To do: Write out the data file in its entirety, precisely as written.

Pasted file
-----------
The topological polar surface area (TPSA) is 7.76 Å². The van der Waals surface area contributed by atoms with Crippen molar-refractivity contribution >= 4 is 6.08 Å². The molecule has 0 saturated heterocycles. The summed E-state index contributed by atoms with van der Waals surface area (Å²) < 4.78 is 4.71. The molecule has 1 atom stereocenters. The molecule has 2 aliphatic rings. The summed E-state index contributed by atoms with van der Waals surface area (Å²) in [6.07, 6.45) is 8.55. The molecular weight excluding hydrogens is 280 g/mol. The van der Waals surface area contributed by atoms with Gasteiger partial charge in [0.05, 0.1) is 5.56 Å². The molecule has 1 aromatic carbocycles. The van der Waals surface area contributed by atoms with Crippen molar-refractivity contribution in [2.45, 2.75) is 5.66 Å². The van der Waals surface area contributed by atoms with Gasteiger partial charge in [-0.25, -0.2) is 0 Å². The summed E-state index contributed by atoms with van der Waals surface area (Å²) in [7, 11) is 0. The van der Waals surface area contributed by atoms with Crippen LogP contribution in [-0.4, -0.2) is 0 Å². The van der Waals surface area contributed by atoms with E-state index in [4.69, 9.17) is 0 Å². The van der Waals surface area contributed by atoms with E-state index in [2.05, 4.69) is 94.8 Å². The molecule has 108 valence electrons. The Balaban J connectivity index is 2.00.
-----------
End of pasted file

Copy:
The topological polar surface area (TPSA) is 7.76 Å². The van der Waals surface area contributed by atoms with Crippen molar-refractivity contribution >= 4 is 6.08 Å². The molecule has 0 saturated heterocycles. The summed E-state index contributed by atoms with van der Waals surface area (Å²) < 4.78 is 4.71. The molecule has 1 atom stereocenters. The molecule has 2 aliphatic rings. The summed E-state index contributed by atoms with van der Waals surface area (Å²) in [6.07, 6.45) is 8.55. The molecular weight excluding hydrogens is 280 g/mol. The van der Waals surface area contributed by atoms with Gasteiger partial charge in [0.05, 0.1) is 5.56 Å². The molecule has 1 aromatic carbocycles. The van der Waals surface area contributed by atoms with Crippen molar-refractivity contribution in [2.45, 2.75) is 5.66 Å². The van der Waals surface area contributed by atoms with Gasteiger partial charge in [-0.25, -0.2) is 0 Å². The summed E-state index contributed by atoms with van der Waals surface area (Å²) in [7, 11) is 0. The van der Waals surface area contributed by atoms with Crippen LogP contribution in [-0.4, -0.2) is 0 Å². The van der Waals surface area contributed by atoms with E-state index in [4.69, 9.17) is 0 Å². The van der Waals surface area contributed by atoms with E-state index in [2.05, 4.69) is 94.8 Å². The molecule has 108 valence electrons. The Balaban J connectivity index is 2.00.